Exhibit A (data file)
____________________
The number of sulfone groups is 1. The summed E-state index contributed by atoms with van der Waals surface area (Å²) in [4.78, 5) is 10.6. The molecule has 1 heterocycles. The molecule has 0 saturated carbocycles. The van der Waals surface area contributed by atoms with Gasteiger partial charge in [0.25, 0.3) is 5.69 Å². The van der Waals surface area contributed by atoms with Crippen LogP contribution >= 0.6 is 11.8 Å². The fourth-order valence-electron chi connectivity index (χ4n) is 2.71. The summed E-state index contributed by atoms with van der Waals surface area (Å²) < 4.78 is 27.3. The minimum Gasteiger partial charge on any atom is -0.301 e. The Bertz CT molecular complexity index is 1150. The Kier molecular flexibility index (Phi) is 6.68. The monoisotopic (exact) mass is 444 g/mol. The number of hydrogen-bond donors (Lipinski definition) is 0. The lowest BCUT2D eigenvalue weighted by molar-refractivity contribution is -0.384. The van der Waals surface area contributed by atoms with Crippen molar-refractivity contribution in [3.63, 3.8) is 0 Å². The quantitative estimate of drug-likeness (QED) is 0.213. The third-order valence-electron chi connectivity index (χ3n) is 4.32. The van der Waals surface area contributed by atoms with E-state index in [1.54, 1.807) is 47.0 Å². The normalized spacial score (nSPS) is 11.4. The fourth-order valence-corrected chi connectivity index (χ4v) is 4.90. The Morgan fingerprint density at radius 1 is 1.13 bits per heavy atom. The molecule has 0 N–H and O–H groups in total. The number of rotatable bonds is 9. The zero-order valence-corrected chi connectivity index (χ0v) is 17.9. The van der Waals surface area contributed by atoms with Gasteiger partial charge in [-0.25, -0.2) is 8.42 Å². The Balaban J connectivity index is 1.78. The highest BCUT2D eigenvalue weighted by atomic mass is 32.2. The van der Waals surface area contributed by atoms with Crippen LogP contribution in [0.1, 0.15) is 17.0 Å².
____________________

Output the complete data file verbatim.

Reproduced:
The number of sulfone groups is 1. The summed E-state index contributed by atoms with van der Waals surface area (Å²) in [4.78, 5) is 10.6. The molecule has 1 heterocycles. The molecule has 0 saturated carbocycles. The van der Waals surface area contributed by atoms with Gasteiger partial charge in [0.25, 0.3) is 5.69 Å². The van der Waals surface area contributed by atoms with Crippen LogP contribution >= 0.6 is 11.8 Å². The fourth-order valence-electron chi connectivity index (χ4n) is 2.71. The summed E-state index contributed by atoms with van der Waals surface area (Å²) < 4.78 is 27.3. The minimum Gasteiger partial charge on any atom is -0.301 e. The Bertz CT molecular complexity index is 1150. The Kier molecular flexibility index (Phi) is 6.68. The monoisotopic (exact) mass is 444 g/mol. The number of hydrogen-bond donors (Lipinski definition) is 0. The lowest BCUT2D eigenvalue weighted by molar-refractivity contribution is -0.384. The van der Waals surface area contributed by atoms with Crippen molar-refractivity contribution in [3.63, 3.8) is 0 Å². The quantitative estimate of drug-likeness (QED) is 0.213. The third-order valence-electron chi connectivity index (χ3n) is 4.32. The van der Waals surface area contributed by atoms with E-state index in [1.54, 1.807) is 47.0 Å². The normalized spacial score (nSPS) is 11.4. The fourth-order valence-corrected chi connectivity index (χ4v) is 4.90. The Morgan fingerprint density at radius 1 is 1.13 bits per heavy atom. The molecule has 0 N–H and O–H groups in total. The number of rotatable bonds is 9. The zero-order valence-corrected chi connectivity index (χ0v) is 17.9. The van der Waals surface area contributed by atoms with Gasteiger partial charge in [-0.25, -0.2) is 8.42 Å². The Balaban J connectivity index is 1.78. The highest BCUT2D eigenvalue weighted by atomic mass is 32.2. The van der Waals surface area contributed by atoms with Crippen LogP contribution in [0.1, 0.15) is 17.0 Å².